Writing about snakes and other reptiles isn’t what I normally do, not having much idea about them.
However, on second thoughts, this is not really about snakes but more about their dazzling presiding deity, Ma Manasa, their protector and guardian in Bengal, Bihar, Jharkhand, north east India and in some parts of north and south India as well. Manasa is not your typically benign, gracious and peaceful deity of the Hindu pantheon. She’s not Medusa, either, turning people to stone with a single glance. She’s Manasa, a temperamental, vengeful young woman who looks after her own but who can also turn decidedly unfriendly if people don’t acknowledge her powers.
It’s common for almost every ancient race to have legends and tales involving snakes. Snake worship existed in the civilizations of Mesopotamia, Egypt, Greece, Phoenicia and in many other countries as well. Here in India, Ma Manasa is believed to have first found mention in the relatively newer Puranas, like the Brahmavaivarta Purana and the Devi Bhagavata and is also recorded under a different name in the Mahabharata.
However, she really came into her own in the Mangal Kavya( Poems of Benediction) of Bengal, Bengali Hindu religious texts written in verse, roughly between the 13th century to 18th century, narratives on the indigenous deities of Bengal, during medieval times. Amongst these Kavyas, the Manasa Mangal Kavya, which talked of how Manasa ( a non Aryan deity, sometimes thought to be brought in by the Dravidians from south India) established her worship here, is the oldest. Manasa has her own regional identity and enjoys unparalleled popularity amongst the locals, especially in the rural areas.
This ancient cult, grew around the need of the general populace, living in a hot and humid climate where snakes thrived, to have a protective deity to be worshipped, to ward off and cure snake bites, for prosperity and fertility, especially during the monsoon months when snakes appeared more often.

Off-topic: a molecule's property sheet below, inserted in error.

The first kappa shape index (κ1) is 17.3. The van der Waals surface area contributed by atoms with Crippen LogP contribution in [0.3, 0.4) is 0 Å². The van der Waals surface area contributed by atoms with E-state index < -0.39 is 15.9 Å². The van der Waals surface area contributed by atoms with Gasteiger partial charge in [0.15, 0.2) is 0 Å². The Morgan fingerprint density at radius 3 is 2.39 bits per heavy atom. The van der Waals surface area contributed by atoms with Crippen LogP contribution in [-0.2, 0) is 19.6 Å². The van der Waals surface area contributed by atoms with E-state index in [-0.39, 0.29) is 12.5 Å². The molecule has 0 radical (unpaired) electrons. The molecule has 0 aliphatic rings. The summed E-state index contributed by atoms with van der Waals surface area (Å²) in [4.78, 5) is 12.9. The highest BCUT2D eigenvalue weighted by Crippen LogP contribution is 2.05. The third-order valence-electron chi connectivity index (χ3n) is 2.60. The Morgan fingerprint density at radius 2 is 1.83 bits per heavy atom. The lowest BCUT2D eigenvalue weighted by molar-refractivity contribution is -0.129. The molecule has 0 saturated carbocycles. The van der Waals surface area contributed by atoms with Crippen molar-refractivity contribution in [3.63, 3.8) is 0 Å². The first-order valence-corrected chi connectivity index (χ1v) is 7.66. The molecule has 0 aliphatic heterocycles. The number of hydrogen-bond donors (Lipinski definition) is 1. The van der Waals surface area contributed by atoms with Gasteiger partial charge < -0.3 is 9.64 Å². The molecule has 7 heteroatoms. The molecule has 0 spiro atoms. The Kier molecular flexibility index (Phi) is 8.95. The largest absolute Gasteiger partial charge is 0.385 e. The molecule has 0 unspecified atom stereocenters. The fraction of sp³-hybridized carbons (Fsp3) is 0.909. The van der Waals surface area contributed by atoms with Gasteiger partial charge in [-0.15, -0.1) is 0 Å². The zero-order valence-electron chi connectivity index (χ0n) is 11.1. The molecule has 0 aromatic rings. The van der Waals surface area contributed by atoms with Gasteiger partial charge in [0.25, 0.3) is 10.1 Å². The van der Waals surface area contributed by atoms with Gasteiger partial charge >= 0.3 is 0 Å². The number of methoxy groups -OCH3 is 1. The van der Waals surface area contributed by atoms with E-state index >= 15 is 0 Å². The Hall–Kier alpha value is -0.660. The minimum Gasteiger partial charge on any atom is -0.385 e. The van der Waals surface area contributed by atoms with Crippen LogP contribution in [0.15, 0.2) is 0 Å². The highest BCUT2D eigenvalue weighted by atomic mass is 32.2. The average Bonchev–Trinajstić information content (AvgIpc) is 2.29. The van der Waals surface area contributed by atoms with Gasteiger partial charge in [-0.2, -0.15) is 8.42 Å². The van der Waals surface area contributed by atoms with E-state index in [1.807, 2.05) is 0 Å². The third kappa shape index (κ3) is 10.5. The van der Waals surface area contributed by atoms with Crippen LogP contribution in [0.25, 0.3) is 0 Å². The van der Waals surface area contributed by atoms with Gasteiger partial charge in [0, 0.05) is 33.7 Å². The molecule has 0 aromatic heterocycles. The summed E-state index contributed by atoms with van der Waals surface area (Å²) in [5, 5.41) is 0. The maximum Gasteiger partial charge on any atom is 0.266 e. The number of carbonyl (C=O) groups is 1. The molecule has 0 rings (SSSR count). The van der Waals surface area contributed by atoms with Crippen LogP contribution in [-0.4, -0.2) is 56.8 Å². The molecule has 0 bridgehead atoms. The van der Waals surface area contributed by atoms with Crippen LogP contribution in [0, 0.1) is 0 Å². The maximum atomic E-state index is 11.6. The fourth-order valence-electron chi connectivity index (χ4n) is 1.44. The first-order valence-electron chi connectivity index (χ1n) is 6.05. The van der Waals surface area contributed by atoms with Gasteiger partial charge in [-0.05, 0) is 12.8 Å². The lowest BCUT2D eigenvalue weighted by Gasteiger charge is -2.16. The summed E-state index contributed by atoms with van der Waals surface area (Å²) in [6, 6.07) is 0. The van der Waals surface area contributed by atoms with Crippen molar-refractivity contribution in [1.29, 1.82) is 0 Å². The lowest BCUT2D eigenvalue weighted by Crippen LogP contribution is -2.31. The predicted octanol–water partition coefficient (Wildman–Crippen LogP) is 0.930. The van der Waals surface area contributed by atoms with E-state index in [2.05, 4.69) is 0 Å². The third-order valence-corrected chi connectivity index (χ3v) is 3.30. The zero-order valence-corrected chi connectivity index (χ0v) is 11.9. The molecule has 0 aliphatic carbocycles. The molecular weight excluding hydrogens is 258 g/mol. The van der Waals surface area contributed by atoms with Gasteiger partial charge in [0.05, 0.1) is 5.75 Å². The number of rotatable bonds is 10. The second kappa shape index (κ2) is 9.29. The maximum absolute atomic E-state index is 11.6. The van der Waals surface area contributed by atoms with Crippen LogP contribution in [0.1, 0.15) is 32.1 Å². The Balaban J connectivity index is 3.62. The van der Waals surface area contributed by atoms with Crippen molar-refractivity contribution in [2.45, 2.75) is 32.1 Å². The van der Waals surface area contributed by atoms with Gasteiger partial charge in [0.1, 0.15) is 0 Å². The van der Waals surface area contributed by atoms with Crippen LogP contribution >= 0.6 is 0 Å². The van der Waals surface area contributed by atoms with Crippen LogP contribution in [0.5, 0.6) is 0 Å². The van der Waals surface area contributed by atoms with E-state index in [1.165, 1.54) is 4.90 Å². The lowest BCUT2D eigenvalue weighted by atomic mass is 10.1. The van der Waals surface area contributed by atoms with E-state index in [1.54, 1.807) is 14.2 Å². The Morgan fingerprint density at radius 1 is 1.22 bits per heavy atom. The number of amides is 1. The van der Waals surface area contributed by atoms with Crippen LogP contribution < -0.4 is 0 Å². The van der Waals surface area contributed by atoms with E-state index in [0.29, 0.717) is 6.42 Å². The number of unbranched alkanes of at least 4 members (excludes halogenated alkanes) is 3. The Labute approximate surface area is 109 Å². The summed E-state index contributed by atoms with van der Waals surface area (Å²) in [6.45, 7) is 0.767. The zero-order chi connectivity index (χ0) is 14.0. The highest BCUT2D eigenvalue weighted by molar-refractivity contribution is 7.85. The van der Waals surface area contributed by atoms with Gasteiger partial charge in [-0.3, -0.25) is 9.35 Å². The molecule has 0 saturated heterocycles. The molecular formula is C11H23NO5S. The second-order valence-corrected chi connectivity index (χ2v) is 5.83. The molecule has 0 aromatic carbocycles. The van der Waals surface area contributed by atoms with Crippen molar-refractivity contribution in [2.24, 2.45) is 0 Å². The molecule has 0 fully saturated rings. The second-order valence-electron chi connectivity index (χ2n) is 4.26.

Like everything else about her, Ma Manasas parentage too, is colorful and has been variously attributed to either the sage, Kashyap Muni or to Shiva, while Kadru, the snake goddess is believed to be her mother. The story goes that after being disowned by Shiva, she vowed to get even with him and set out to display the fullest extent of her fearful powers on humans, here on earth. She zeroed in on the rich merchant Chand Saudagar, a Shiva devotee but not only did he refuse to acknowledge her powers but also insulted her in various ways.
An enraged Manasa, retaliated by sinking all his seven, treasure laden ships and killing all his seven sons, until the seventh son’s wife Behula, took it on herself to float on a raft on the Ganges with her husband Lakhindar’s dead body for one whole year, till she reached the abode of the Gods.The Gods were satisfied and Ma Manasa finally relented but only on condition that Chand Saudagar should first concede defeat. Left with no option, he offered a flower with his left ( inauspicious) hand to a statue of Manasa and walked away without looking at her but it was enough to pacify her. She restored all his seven ships and sons and then left him in peace.
Manasa Ma,continues to be a vibrant presence in the local pantheon and is especially popular in the folk arts and crafts of Bengal, even becoming a powerful presence in Amitava Ghosh’s recent book, ‘ The Gun Island’.
Growing up, these tales of Manasa usually evoked a sense of wonder in me but coupled with some healthy scepticism too. I’m not so sure about the last now though, after observing an incident a few years ago, on a visit to our ancestral village, Guptipara.
Tucked away in the depths of Hooghly district, Guptipara, was once an ancient seat of the Vaishnav movement and witness to many a historic happening.